Sunday, August 11, 2019

The Intended Audience

While they want to sell to everyone, their imagined and target audience is a certain slice of wealthy New Yorkers.
The paper’s target audience explains everything from its bizarre fixation on elite private universities and the behavior of the students attending them to its unshakably windshield-obsessed perspective on transit issues, despite covering the only American city where a majority of households don’t own a car. It explains the entire real estate section, and “Vows,” and why a significant portion of the Gray Lady’s op-ed page is given over to people who only exist to troll a sort of imagined effete elitist caricature of Manhattan liberalism. It even explains the crossword puzzle.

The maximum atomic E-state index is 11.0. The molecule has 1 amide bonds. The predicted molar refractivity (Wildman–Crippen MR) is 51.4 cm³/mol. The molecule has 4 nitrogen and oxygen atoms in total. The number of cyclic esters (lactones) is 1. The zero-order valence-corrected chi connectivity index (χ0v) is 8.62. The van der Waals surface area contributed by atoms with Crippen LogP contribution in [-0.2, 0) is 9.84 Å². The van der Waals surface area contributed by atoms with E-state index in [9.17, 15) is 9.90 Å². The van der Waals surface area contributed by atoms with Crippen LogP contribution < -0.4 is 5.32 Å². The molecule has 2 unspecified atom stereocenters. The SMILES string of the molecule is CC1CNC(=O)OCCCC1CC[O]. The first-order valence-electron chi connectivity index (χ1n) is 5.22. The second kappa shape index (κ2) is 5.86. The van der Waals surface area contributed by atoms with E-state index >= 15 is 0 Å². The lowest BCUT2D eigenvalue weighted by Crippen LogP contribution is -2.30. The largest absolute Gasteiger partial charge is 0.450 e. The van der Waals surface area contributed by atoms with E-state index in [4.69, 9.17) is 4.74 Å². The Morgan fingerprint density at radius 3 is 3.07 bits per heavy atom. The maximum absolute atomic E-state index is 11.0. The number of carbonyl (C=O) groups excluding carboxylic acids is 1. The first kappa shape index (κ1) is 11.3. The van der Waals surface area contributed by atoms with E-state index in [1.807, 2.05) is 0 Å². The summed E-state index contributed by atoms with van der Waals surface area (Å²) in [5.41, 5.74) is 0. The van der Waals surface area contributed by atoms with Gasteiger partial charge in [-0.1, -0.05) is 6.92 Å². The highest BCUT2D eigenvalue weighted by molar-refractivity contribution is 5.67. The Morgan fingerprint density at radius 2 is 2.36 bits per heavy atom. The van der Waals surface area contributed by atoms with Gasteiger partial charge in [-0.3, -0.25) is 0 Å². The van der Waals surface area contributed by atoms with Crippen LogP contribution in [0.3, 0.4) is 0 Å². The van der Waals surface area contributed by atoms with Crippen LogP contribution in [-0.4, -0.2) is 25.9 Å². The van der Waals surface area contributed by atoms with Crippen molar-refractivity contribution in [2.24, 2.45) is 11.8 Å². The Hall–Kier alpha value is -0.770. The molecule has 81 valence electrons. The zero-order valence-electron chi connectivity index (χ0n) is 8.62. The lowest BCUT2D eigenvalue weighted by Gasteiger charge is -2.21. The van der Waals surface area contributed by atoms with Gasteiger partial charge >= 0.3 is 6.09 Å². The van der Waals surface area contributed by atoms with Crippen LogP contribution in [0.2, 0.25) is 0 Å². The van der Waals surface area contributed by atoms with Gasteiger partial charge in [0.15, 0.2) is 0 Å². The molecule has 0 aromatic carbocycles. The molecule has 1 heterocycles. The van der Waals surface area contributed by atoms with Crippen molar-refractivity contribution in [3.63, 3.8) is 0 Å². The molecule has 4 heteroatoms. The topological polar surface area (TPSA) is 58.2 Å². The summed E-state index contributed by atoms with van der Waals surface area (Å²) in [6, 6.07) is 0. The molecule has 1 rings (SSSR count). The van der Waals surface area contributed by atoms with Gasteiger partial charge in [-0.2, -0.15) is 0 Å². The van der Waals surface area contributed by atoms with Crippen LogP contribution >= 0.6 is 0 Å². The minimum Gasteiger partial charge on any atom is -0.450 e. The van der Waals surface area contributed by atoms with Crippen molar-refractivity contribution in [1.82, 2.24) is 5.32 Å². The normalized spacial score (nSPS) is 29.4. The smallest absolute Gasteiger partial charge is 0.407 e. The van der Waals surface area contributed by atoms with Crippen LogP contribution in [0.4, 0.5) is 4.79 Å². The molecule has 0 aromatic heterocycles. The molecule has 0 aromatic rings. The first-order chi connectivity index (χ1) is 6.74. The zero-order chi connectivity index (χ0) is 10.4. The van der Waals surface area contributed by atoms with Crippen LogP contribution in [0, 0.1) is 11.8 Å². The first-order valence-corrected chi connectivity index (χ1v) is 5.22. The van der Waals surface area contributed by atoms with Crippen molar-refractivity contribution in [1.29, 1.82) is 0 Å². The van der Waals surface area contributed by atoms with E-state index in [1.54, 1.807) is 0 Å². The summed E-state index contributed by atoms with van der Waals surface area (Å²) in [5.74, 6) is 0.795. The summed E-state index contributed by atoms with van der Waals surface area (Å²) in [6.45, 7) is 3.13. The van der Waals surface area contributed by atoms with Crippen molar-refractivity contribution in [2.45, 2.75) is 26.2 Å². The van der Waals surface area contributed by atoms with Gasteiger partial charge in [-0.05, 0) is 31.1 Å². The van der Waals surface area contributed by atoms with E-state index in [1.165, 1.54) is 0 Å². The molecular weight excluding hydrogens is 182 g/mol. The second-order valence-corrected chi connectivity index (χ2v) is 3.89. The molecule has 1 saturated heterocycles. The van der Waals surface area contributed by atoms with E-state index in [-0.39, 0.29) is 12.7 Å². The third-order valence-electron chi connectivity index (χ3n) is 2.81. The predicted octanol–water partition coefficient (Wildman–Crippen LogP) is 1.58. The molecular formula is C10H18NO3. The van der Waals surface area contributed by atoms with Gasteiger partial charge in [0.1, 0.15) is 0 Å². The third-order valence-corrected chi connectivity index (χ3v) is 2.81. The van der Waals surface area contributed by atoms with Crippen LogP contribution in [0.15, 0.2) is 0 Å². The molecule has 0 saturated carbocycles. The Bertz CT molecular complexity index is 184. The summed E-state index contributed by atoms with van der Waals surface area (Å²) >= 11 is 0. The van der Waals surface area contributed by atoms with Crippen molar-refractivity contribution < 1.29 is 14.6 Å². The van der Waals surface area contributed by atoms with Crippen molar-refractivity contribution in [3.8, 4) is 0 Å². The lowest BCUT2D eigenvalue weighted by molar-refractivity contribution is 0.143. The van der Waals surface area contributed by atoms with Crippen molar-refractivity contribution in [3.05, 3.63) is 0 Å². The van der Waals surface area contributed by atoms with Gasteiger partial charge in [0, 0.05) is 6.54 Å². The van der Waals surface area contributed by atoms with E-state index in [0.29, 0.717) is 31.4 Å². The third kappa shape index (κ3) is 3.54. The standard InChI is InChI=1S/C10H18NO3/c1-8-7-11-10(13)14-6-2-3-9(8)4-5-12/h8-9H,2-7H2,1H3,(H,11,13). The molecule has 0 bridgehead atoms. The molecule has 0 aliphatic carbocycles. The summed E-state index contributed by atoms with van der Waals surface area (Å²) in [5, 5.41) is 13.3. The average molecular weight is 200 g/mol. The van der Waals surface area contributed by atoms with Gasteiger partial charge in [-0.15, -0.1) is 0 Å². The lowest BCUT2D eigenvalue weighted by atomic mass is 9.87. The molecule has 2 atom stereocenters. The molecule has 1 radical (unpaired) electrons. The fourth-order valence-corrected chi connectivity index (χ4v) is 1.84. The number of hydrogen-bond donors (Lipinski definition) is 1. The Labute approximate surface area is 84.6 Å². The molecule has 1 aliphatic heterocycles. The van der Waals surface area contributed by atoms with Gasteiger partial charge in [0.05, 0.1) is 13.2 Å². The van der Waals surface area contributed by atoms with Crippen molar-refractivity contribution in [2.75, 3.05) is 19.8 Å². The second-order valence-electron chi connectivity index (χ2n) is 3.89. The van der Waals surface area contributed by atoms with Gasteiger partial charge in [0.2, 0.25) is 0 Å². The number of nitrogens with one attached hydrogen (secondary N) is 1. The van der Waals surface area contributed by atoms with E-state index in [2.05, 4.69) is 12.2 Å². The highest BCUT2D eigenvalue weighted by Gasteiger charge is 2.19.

True, this perspective doesn’t entirely explain why its coverage of the president regularly retreats into misleading euphemism, or treats him with a level of saucer-eyed credulity its top reporters know he has never earned. The explanation for this egregious failing is more about the pernicious elite media worldview that leads the paper’s deputy Washington editor to parrot racist generalizations because he believes them to be widely accepted common sense. But the paper’s reliable fallback posture of professional managerial entitlement does unlock one central feature of the Times worldview: It explains why the people who run the paper react to having this pointed out to them by people on Twitter with one or another variation of do you have any idea who you’re talking to?